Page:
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Home: Perl Programming Help: Beginner:
Recursive functions (an algorithm question)

 



siskos1
Novice

Mar 24, 2010, 9:39 PM

Post #1 of 4 (2322 views)
Recursive functions (an algorithm question) Can't Post

hello everybody; i am stuck in a problem. it is a kind of dynamic programming. it is a string alignment problem but it resembles like;

"writing all possible combinations of numbers that can be divided by 3 and/or 4"

for up to 12;

12 9 8 6 4 3 / 12 9 8 6 4/ 12 9 8 6 3/ ..../ 12 8 6 4/ .../ 9 6 4/... / 6 4 3/ 6 4/ 6 3/ 4 3/ 4 / 3 /

all combinations. if you have any suggestions or can show me similar problems, i will be pleased. thanks in advance.

in fact real question is like printing out all possible combinations that doesnt have consecutive 4 missing numbers in it. any help will be great.


(This post was edited by siskos1 on Mar 24, 2010, 9:42 PM)


rovf
Veteran

Mar 25, 2010, 5:08 AM

Post #2 of 4 (2305 views)
Re: [siskos1] Recursive functions (an algorithm question) [In reply to] Can't Post

Let's call your function make_comb_set(N).

The base case for N <= 4 is trivial. For innstance, for N==4 you have the set (3; 4; 3 4). Now for N>4:

(1) Calculate $set = make_comb_set(N-1)
(2a) If N fulfils the rule (i.e. is a valid combination), the new set equals $set, joined by all elements from $set with N added in front. For instance, if $set contains the elements (x;y;z), the new set would be (x;y;z; N x; N y; N z).
(2b) If N does not fulfil the rule, the new set simply equals $set.


siskos1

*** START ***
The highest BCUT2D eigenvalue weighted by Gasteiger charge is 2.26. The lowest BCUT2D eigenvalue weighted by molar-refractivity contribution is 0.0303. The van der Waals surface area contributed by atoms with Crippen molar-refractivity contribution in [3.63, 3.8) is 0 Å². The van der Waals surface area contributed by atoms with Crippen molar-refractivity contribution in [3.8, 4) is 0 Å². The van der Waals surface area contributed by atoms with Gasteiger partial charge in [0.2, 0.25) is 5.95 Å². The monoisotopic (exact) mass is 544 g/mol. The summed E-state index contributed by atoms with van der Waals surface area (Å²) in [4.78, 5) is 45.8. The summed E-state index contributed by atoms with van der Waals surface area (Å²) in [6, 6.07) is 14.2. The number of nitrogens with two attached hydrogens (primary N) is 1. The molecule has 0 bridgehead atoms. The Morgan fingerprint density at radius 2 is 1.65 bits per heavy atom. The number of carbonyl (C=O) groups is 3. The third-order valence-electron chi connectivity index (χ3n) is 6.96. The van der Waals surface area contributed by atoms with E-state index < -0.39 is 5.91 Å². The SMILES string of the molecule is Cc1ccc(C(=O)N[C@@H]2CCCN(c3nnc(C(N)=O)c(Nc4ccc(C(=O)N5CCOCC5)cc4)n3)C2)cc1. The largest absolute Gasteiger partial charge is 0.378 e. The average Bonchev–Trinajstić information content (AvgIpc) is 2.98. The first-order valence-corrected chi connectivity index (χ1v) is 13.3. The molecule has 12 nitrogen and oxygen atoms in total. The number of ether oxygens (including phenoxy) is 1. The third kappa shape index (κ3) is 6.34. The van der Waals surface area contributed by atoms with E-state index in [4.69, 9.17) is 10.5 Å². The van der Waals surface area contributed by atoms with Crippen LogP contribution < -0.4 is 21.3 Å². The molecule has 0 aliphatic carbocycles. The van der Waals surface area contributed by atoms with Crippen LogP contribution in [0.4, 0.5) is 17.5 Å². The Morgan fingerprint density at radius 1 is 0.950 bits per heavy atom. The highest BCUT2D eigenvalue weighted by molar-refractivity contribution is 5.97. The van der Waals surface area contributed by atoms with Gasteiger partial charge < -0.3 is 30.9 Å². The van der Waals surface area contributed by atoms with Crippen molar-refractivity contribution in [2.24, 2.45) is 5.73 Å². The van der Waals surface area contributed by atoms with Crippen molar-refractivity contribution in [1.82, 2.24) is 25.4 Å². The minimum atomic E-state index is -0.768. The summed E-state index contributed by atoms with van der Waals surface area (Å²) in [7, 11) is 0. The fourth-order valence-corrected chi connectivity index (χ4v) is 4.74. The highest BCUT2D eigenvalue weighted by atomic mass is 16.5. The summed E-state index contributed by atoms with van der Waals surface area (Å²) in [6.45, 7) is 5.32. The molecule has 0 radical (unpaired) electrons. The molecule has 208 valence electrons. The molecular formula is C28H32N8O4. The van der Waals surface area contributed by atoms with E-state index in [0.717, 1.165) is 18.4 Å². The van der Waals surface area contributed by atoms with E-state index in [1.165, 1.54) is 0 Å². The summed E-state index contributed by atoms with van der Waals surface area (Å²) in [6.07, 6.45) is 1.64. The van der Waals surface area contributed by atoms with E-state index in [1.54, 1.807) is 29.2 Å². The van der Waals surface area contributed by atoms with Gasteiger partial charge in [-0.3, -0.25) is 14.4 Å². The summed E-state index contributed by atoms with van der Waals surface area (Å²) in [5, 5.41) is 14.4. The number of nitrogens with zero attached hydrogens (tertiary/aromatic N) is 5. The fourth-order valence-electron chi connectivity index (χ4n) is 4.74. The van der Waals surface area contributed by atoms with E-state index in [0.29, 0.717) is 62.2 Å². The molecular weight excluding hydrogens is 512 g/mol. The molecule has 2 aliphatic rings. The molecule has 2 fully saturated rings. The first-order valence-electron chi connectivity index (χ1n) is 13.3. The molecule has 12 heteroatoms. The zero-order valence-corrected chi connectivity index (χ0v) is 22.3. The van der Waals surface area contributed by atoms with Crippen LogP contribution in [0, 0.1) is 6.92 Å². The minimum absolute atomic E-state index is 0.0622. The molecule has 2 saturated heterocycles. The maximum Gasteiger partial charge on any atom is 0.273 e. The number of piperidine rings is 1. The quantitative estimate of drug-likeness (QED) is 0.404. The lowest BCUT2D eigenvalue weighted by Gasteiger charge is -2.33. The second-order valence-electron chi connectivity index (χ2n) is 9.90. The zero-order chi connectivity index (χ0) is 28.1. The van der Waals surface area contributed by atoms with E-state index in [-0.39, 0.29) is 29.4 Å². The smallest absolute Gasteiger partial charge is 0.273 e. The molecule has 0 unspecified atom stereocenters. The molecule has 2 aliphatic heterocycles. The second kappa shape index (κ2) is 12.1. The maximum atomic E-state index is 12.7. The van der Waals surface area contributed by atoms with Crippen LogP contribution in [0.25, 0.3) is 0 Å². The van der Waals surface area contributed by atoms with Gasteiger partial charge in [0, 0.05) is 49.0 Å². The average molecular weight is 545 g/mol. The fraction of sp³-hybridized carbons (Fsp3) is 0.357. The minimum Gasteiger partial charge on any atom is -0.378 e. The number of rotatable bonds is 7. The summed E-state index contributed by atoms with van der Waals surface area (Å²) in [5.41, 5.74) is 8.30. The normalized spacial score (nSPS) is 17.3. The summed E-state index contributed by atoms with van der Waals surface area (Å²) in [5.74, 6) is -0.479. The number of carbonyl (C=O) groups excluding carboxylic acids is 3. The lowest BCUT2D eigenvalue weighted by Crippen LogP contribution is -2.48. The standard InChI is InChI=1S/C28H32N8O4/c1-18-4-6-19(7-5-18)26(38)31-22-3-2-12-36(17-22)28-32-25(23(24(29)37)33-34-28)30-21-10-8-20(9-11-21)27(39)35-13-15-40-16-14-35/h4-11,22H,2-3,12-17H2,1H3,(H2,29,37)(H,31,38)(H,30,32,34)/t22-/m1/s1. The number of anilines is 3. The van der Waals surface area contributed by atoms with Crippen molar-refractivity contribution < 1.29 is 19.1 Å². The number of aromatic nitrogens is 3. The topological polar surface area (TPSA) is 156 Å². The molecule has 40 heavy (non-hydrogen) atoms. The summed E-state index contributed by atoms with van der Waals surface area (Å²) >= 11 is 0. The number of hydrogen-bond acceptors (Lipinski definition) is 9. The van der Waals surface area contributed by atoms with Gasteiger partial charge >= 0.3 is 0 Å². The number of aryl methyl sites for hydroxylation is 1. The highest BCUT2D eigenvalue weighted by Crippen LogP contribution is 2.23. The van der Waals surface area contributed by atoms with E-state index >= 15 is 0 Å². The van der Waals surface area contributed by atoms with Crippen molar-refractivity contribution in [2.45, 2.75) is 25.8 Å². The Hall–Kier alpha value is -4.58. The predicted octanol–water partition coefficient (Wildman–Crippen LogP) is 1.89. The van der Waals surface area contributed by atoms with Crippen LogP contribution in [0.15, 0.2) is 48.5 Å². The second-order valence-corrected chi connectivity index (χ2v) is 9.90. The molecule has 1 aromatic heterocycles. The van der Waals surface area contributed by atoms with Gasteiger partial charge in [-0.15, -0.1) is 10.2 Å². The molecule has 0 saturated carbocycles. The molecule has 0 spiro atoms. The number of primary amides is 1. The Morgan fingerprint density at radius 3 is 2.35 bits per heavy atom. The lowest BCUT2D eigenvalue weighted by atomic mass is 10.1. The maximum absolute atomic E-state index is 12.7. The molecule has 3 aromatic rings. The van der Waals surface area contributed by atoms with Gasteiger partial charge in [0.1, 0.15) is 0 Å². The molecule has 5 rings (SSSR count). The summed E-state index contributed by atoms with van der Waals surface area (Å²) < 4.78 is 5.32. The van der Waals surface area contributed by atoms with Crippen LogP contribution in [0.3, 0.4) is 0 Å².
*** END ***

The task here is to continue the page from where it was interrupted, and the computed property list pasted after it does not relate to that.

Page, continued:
Novice

Mar 28, 2010, 8:44 PM

Post #3 of 4 (2286 views)
Re: [rovf] Recursive functions (an algorithm question) [In reply to] Can't Post

thanks a lot. i tried to solve this particular question today. and my code doesnt work for some reason. it is most likely about my references but i couldnt find. if you delete line 14 and line 25-27, you will see that it works fine but to get the all combinations, we have to introduce the results found in the previous level. thats where i am stuck. i am playing with this code for some hours, but the logic behind it seems ok to me. i thought maybe i miss something about references here. thanks in advance. + the problem in the first post is for any number that can be divided by 3 or 4 up to target number; here below code is for all possible combinations of dividers of target number. no difference in logic though.


Code
use strict; 
use warnings;

my @a =();

sub func

{
my $y=shift; my $x;

for ($x=2; $x<=$y; $x++)

{
my @copy_upper_array = @a; #line 14

if($y % $x == 0)
{

foreach( @a) { push ( @{$_}, $x ); }

my $array_ref = [ $x ];

push(@a, $array_ref);

if( @copy_upper_array ) #line 25-27

{ foreach (@copy_upper_array) { unshift(@a, $_); } }

}

}

}


&func(12);

foreach( @a ) { print "\n @{$_}" ; }



(This post was edited by siskos1 on Mar 28, 2010, 8:55 PM)


rovf
Veteran

Mar 29, 2010, 2:15 AM

Post #4 of 4 (2272 views)
Re: [siskos1] Recursive functions (an algorithm question) [In reply to] Can't Post

Sorry that I am too busy to research your code in detail, but one thing struck me: In your posting, you were asking for a recursive solution, and this is also what I proposed in my response; however, you are presenting now an iterative solution.

I don't want to say that an iterative solution is necessarily bad; in contrary, there are many cases where the iterative solution has advantages. The recursive one is, however, usually easier to understand. I suggest that you try first a recursive one, and after this works, transform it to an iterative one.

Ronald

 
 


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